Procrastination is delaying a task unnecessarily. Delay is not always procrastination.

Currently, I’m writing on this because I’m procrastinating on doing the dishes and cleaning up.

Is being tired a valid excuse for delay? I guess in the case of dishes, it’s not.

Perfection is the enemy of progress. It’s hard for my ego to be ok with just being 1% better every day. That’s all I have to do.

So I’m back here avoiding the dishes again.

What is the opposite of procrastination? Being on the ball? Johnny on the spot?

I find myself getting into a rhythm as I pull myself out of the funk. Writing on this instead of my go-to distractions has been fun.

I’m using the WordPress app to write on this from my phone so that any time I feel like I’m gonna procrastinate I can hit this.

One thing I thought of while writing this is how I rarely read every word of an article. I think many others do the same.

So I will come back later and edit this to be more punchy. Or maybe I’ll procrastinate on that too.

[NARRATION] Yeah, I procrastinated. Just gonna let it fly. Otherwise, I’m not gonna release it. 

Something that had bothered me about procrastination is, it must have been advantageous to our ancestors or we wouldn’t have it. But why does it make us feel so bad?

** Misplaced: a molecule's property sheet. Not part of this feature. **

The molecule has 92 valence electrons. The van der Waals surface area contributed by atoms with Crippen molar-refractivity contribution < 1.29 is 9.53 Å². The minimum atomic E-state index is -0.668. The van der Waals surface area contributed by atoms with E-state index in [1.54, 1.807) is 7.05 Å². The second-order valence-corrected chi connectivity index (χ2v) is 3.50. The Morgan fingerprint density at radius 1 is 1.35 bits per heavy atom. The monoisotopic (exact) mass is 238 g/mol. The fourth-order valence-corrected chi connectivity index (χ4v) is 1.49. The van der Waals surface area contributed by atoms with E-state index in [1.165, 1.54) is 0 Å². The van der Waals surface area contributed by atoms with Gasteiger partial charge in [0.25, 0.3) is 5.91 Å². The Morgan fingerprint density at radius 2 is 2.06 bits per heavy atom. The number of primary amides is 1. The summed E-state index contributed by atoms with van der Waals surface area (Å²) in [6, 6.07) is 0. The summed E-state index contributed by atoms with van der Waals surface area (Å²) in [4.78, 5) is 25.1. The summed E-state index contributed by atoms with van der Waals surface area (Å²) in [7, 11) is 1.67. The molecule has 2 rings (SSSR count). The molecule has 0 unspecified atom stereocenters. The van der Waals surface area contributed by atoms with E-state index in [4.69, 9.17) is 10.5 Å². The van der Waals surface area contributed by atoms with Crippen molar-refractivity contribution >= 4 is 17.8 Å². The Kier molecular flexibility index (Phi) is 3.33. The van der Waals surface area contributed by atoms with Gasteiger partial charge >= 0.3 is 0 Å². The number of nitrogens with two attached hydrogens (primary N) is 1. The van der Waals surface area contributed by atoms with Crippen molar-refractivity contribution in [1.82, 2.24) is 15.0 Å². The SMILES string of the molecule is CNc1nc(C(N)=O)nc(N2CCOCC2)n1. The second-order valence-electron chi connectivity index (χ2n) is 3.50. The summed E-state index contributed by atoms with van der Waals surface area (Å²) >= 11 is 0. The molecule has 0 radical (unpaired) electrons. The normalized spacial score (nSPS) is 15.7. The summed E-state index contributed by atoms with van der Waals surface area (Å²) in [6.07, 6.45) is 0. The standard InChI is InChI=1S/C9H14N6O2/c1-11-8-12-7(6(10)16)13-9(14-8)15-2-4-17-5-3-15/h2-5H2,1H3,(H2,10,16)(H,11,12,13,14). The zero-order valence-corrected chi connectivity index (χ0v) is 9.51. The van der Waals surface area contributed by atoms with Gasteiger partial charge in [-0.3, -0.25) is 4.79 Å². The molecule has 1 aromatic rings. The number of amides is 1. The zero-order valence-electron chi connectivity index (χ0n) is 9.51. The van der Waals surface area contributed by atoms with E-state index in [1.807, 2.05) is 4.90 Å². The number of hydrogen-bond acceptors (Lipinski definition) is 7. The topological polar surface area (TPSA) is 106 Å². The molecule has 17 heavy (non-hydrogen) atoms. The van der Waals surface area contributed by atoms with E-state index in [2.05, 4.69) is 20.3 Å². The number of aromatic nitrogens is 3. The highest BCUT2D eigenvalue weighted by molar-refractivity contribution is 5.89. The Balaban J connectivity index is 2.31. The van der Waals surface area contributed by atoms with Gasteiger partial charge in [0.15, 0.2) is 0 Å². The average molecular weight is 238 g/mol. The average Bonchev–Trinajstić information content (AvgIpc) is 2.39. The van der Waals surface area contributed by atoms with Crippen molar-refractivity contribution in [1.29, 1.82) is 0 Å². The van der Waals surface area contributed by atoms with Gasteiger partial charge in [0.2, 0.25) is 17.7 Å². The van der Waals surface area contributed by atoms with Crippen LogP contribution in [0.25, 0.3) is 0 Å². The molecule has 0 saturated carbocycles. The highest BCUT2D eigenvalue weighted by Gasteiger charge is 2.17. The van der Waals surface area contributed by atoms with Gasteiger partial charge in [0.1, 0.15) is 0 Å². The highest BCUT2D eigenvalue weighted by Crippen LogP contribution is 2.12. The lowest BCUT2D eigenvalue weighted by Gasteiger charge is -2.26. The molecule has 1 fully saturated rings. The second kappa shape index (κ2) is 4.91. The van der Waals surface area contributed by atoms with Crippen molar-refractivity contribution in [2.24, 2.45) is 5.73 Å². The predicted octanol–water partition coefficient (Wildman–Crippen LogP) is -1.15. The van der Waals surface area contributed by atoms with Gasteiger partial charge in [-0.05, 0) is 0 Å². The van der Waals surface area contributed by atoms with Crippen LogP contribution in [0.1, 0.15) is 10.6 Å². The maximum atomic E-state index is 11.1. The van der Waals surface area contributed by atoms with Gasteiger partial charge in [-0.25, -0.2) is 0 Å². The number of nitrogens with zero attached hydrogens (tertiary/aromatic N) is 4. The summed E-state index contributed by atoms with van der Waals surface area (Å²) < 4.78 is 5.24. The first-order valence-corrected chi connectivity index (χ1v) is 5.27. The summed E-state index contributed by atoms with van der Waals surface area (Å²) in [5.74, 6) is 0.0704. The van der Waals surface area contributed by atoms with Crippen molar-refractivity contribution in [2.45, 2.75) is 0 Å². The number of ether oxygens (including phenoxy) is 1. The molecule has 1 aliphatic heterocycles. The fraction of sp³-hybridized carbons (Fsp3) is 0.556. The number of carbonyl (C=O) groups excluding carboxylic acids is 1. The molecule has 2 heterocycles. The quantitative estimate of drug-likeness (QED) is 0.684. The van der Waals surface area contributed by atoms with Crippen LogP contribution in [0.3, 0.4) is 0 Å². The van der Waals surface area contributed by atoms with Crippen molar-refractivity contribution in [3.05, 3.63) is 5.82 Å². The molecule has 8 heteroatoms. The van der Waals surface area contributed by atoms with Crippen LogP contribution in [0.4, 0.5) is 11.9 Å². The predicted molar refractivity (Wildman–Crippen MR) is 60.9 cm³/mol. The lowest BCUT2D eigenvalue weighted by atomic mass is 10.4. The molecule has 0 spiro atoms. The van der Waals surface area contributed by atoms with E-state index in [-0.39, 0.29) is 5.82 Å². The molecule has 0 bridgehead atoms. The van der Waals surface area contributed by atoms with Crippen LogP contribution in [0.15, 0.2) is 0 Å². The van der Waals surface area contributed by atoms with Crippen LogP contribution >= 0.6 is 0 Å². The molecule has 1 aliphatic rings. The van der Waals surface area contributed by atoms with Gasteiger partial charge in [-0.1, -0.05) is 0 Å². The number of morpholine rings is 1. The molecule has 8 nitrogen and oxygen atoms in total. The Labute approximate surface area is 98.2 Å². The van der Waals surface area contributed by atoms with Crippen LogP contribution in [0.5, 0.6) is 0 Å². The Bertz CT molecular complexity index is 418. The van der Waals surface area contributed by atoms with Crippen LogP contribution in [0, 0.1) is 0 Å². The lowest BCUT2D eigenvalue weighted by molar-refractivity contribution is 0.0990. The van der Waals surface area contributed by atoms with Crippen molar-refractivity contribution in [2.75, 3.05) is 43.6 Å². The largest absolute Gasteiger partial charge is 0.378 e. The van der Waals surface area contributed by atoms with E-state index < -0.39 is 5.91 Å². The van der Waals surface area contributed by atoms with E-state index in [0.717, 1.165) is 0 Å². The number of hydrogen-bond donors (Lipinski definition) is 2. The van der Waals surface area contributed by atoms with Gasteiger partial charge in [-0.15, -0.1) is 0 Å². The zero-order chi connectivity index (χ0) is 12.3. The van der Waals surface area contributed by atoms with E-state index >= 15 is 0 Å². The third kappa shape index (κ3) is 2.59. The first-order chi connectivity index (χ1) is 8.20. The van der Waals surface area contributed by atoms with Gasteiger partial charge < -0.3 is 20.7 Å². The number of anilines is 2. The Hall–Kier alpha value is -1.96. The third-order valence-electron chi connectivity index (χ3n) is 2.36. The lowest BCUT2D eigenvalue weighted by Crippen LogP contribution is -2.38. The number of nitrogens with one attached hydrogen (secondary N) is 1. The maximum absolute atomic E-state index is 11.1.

I asked myself why I didn’t feel liking cleaning up my side of the bed and my part of the room and the answer was ” it will take too long”

So I timed it… it took 3 minutes and 11 seconds.

What the heck. My mind is making me miserable for no reason.

Day 2 – I laid in bed for a minute before my dog jumped on me to feed her. I reached for this after I got up because I realized that waking up is a tiny microcosm if the whole procrastination experience. I am averse to the task of waking up so I delay it needlessly.

I remembered Mel Robbins 5 second rule and that helped.

She just says to say 5-4-3-2-1 in your head and then act when you see procrastination. This works for people apparently. It works for me sometimes, but then at 1 sometimes I find myself immobile and I realize I have a manual override.

Take THAT helpful tricks!